Once, in the evening after the place had started to settle down and everyone was locked in their cells, I sat on the concrete floor of the second tier outside of one of my students cell. I sat down and leaned against the wall. He sat down and leaned against the wall inside and there were no words left between us. He had been writing for years and there was just nothing left that he could say. After a while as we sat there in silence he slipped a blank piece of paper out from under the door. I stared at it for a while and not long after I slipped another blank piece of paper back under the door to him. We sat there for a long time with our backs leaning against each other separated by those six inches of concrete. After a while I imagined I couldn’t feel the wall anymore, like it just wasn’t there and that I could feel his back against mine, breathing in and out and that he could feel mine. I don’t know how long we sat there like that. What I do know is that something sweet shifted, for both of us. We sat there quietly, surrounded by the din of caged human animals bouncin’ off the walls and slowly we drifted into another world where words just don’t exist.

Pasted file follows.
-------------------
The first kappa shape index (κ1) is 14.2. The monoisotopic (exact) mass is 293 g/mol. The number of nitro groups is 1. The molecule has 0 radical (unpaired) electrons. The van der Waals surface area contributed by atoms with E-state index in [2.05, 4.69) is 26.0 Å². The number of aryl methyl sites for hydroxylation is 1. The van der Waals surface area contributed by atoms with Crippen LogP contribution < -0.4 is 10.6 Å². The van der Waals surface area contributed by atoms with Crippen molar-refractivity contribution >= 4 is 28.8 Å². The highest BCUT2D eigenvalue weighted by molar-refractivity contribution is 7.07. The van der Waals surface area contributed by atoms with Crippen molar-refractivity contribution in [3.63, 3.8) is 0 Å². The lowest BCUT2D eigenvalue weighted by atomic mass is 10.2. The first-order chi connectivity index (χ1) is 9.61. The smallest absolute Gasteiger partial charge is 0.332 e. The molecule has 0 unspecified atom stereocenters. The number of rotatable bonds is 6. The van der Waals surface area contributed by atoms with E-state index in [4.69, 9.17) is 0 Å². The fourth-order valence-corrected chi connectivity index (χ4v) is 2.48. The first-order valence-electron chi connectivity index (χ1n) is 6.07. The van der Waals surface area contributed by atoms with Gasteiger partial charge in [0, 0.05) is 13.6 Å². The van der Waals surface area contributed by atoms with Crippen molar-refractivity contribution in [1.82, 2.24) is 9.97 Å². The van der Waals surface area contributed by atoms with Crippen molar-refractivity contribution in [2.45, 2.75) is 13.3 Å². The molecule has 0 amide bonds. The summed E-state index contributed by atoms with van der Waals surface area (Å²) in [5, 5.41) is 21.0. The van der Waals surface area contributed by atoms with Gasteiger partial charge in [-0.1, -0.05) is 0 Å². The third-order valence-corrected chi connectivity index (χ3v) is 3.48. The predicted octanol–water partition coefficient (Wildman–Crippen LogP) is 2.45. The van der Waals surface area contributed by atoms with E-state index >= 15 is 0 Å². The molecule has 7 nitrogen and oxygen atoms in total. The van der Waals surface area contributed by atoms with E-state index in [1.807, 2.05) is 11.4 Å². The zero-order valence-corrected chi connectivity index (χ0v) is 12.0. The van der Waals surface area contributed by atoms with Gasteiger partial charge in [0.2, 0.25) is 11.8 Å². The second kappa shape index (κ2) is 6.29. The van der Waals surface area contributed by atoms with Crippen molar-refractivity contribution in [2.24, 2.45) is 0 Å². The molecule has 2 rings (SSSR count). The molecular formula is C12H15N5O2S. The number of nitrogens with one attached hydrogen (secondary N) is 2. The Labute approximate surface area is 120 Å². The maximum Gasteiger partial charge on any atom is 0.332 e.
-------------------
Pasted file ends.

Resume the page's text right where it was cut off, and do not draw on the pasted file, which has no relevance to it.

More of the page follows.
It’s a long way between here and there and sometimes those last six inches can take a lifetime, if it ever happens at all. But it can happen. I’ve been through it and I’ve watched other men go through it too, on both sides of the wall. And I can’t even say what “it” is cause words don’t work in that place. It reminds me of those monks I’ve heard about who lock themselves away for years in an isolated monastery somewhere waiting for the words to stop, waiting to come to the ends of themselves. Waiting for something bigger to step in and take over at the very moment one thinks all is lost and that the only thing left is insanity or death. And when it does happen words like “God” and “Love” just aren’t big enough. The Dagara people, an indigenous tribe from West Africa, has a word that comes close to describing it, or as close as I’ve ever heard. The word is “Yeilbongoura”. It literally translates into, “the thing that knowledge can’t eat”. That works for me.
Try teaching that. On second thought, don’t bother, just encourage and ride it out if you can, till the end beginning.